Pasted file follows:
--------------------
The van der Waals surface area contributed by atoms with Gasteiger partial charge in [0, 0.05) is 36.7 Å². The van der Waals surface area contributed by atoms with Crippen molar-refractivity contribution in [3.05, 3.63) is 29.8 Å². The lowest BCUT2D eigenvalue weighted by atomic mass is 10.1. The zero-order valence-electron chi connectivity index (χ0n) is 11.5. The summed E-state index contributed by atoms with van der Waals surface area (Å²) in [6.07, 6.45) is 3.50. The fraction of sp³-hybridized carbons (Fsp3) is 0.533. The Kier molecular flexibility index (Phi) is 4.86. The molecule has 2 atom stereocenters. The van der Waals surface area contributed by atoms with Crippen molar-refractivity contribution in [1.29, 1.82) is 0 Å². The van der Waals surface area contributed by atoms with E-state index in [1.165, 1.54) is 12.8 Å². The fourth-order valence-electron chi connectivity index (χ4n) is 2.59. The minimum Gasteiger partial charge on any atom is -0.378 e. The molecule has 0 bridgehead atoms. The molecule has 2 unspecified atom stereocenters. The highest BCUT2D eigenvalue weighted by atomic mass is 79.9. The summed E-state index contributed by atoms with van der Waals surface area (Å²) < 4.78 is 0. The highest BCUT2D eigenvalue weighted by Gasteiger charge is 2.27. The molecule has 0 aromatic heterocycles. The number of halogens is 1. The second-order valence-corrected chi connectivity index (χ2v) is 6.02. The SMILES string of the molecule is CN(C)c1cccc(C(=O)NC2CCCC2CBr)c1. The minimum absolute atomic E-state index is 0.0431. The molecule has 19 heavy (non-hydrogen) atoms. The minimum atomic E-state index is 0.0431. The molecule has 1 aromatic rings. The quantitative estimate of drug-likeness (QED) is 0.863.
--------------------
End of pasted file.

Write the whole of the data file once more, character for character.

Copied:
The van der Waals surface area contributed by atoms with Gasteiger partial charge in [0, 0.05) is 36.7 Å². The van der Waals surface area contributed by atoms with Crippen molar-refractivity contribution in [3.05, 3.63) is 29.8 Å². The lowest BCUT2D eigenvalue weighted by atomic mass is 10.1. The zero-order valence-electron chi connectivity index (χ0n) is 11.5. The summed E-state index contributed by atoms with van der Waals surface area (Å²) in [6.07, 6.45) is 3.50. The fraction of sp³-hybridized carbons (Fsp3) is 0.533. The Kier molecular flexibility index (Phi) is 4.86. The molecule has 2 atom stereocenters. The van der Waals surface area contributed by atoms with Crippen molar-refractivity contribution in [1.29, 1.82) is 0 Å². The van der Waals surface area contributed by atoms with E-state index in [1.165, 1.54) is 12.8 Å². The fourth-order valence-electron chi connectivity index (χ4n) is 2.59. The minimum Gasteiger partial charge on any atom is -0.378 e. The molecule has 0 bridgehead atoms. The molecule has 2 unspecified atom stereocenters. The highest BCUT2D eigenvalue weighted by atomic mass is 79.9. The summed E-state index contributed by atoms with van der Waals surface area (Å²) < 4.78 is 0. The highest BCUT2D eigenvalue weighted by Gasteiger charge is 2.27. The molecule has 0 aromatic heterocycles. The number of halogens is 1. The second-order valence-corrected chi connectivity index (χ2v) is 6.02. The SMILES string of the molecule is CN(C)c1cccc(C(=O)NC2CCCC2CBr)c1. The minimum absolute atomic E-state index is 0.0431. The molecule has 19 heavy (non-hydrogen) atoms. The minimum atomic E-state index is 0.0431. The molecule has 1 aromatic rings. The quantitative estimate of drug-likeness (QED) is 0.863.